Dioramas of the Future


Dioramas of the Future (DotF) is a collaboration between Drexel University and The Academy of Natural Sciences to develop a web-based application used to bring diorama stories to life through an interactive virtual reality experience. This project allows for more exploration and a deeper engagement with dioramas and their affiliation with the museum. Through interactive points of interest in virtual environments, an element of play is involved. Users can unlock virtual animals and specimens to add to their ‘Collection’ within the web app, available to them at any time. The final deliverable for this project is a Figma prototype and WebVR experience. We are not designing for today, we are designing for museums of the future. 

The Team

  • Chelsea James, UX Research
  • Devin Taylor, UX Research



At the beginning of last year, the Academy of Natural Sciences offered Westphal an opportunity they call the Museum Innovation Fund. This is a grant program that supports the conception and rapid prototyping of innovative approaches to all forms of museum learning and engagement. Faculty from the User Experience & Interaction, Product Design, and VR & Immersive Media programs collaborated to create this idea called Dioramas of the Future, which augments museum dioramas using virtual reality. After receiving approval from the museum to move forward with the project idea, Chelsea and I were approached to perform UX research. Our goal in this role was to understand how we could transform the current visitor experience from traditional to exceptional. 


Our team began working with the Academy at the beginning of the fall term, and quickly became aware of the problems they were facing. These problems included visitor rates falling dramatically since the start of the pandemic, a low budget restricting any renovations from happening, and outdated content being displayed to visitors throughout the building. In order to address these problems and create sustainable solutions, we honed-in on the goals that the Academy wanted to achieve through our work. One of the Academy’s goals from the start was to increase visitor-ship to the museum. They wanted their building to be lively again, which would also help with their problem of a low budget. The more visitors that walk through their doors, the more money they receive to put towards updating their space and content. Another one of the goals they hoped to address through the DotF project was modernizing the museum experience. Specifically, they wanted to ‘bring the dioramas to life’ through technology. Luckily, our team had experience creating a life-like pet application prior to this project, so we felt confident in our ability to satisfy this goal. Along with this modernization aspect, the employees at the ANS wanted to enhance the educational experience that they provide. A lot of the visitors to the museum are students on field trips, or people looking to learn about different animals and wildlife. Since the content currently displayed to visitors hasn’t been updated in a while, our team placed a lot of importance on this goal and wanted to deliver a learning experience that would be fun and informative to visitors of all age ranges.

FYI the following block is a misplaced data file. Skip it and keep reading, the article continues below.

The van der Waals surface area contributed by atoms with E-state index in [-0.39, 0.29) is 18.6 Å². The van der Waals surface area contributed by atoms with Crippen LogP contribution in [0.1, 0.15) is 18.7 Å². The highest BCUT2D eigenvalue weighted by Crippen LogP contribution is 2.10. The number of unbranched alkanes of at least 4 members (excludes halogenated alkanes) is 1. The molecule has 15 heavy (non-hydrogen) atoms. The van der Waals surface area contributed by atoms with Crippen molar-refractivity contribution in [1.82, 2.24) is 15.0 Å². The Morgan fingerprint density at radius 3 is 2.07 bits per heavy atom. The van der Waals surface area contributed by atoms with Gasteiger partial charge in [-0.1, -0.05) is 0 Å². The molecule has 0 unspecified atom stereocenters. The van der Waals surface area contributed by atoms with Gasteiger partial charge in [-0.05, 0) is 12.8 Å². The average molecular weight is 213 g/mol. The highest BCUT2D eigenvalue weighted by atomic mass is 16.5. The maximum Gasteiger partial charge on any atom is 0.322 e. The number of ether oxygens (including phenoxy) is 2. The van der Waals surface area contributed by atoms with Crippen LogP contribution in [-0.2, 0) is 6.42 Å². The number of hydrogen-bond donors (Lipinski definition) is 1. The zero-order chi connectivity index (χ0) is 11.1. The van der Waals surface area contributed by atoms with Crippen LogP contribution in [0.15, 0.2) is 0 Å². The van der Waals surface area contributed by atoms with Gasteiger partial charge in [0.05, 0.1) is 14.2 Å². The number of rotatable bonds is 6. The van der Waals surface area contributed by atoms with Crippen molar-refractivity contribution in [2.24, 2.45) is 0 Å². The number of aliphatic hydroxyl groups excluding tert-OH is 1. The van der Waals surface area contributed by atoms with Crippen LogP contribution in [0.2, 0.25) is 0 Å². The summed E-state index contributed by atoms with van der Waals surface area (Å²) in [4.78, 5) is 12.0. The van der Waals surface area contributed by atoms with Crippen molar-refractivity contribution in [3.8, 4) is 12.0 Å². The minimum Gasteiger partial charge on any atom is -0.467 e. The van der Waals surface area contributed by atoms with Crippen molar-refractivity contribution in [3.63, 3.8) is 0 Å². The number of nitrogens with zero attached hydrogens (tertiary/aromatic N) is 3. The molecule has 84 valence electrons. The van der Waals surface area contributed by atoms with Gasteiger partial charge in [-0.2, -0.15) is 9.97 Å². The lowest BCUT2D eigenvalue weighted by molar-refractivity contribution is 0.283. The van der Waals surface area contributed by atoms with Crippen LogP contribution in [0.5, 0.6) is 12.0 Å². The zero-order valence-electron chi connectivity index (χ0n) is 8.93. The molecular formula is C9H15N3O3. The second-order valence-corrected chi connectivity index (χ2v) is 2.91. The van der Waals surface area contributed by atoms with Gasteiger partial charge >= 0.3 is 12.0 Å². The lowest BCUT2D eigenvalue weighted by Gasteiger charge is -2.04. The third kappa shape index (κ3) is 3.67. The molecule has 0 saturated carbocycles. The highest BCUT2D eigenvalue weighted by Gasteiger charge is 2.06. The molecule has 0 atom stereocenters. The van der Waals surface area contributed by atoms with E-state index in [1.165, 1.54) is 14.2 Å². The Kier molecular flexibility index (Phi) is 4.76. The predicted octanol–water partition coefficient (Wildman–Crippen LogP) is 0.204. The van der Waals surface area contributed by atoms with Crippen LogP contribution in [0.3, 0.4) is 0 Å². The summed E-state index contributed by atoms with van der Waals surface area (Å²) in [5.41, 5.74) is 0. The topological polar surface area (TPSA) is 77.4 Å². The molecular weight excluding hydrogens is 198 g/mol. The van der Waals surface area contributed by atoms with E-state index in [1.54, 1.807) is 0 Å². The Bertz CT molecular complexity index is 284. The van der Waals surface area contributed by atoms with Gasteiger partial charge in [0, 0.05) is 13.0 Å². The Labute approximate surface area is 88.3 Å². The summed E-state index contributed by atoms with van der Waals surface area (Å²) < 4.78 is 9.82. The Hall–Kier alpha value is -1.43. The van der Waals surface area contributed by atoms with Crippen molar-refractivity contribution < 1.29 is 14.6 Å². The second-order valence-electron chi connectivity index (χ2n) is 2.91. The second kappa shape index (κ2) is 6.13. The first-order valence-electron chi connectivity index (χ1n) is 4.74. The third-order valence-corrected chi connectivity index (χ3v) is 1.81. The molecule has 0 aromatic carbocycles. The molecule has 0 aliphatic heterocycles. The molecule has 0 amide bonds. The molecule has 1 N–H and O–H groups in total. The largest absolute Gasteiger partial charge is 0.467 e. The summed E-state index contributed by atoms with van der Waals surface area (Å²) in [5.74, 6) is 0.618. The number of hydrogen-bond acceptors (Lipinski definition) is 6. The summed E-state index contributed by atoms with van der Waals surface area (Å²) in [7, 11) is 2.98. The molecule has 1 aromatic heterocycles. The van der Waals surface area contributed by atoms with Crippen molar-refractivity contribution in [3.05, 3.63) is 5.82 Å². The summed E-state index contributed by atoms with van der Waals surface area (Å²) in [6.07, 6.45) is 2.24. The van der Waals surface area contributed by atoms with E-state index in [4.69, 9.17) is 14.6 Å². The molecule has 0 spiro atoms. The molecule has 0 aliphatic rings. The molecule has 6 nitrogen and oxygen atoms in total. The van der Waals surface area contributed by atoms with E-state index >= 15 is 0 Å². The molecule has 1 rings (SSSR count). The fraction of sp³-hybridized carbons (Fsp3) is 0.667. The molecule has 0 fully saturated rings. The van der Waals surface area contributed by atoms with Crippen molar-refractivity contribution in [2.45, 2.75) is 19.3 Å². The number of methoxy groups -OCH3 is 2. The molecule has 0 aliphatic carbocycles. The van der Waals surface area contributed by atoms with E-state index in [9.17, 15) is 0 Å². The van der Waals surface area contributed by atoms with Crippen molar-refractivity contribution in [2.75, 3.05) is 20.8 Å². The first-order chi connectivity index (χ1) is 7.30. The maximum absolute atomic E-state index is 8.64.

Tiger Diorama


  • Visitor rates falling since start of pandemic 
  • Little to no budget to allocate to renovations/updates 
  • Outdated content/experience being delivered to visitors


  • Increase visitor-ship to the museum 
  • Modernize the museum visit 
  • Bring dioramas to life through technology 
  • Enhance the educational learning experience


After having discussions with the Academy of Natural Sciences, we listed out their goals for the museum space. These goals are reflected through the high-fidelity prototype we have created based on user testing and research we have conducted throughout the span of this project. The team also created project deliverables to meet these goals mentioned by the academy. The deliverables identified are: 

  1. Figma prototype and WebVR experience focused on driving visitor-ship to museum 
  2. Interactive points of interest in digital diorama environment delivering a fun and educational learning experience 
  3. Element of play differentiating ANS from other museums 

These deliverables were also communicated with the ANS to make sure we were on the same page before starting research, design, and development for this project. 



We started our initial research by conducting interviews with the faculty involved in the project. These interviews ranged from thirty minutes to an hour, where we were able to have an open discussion and learn about each faculty member’s hopes for the project. We got many different ideas from each interviewee, which added a layer of difficulty when trying to pinpoint how we should perform our research and design work.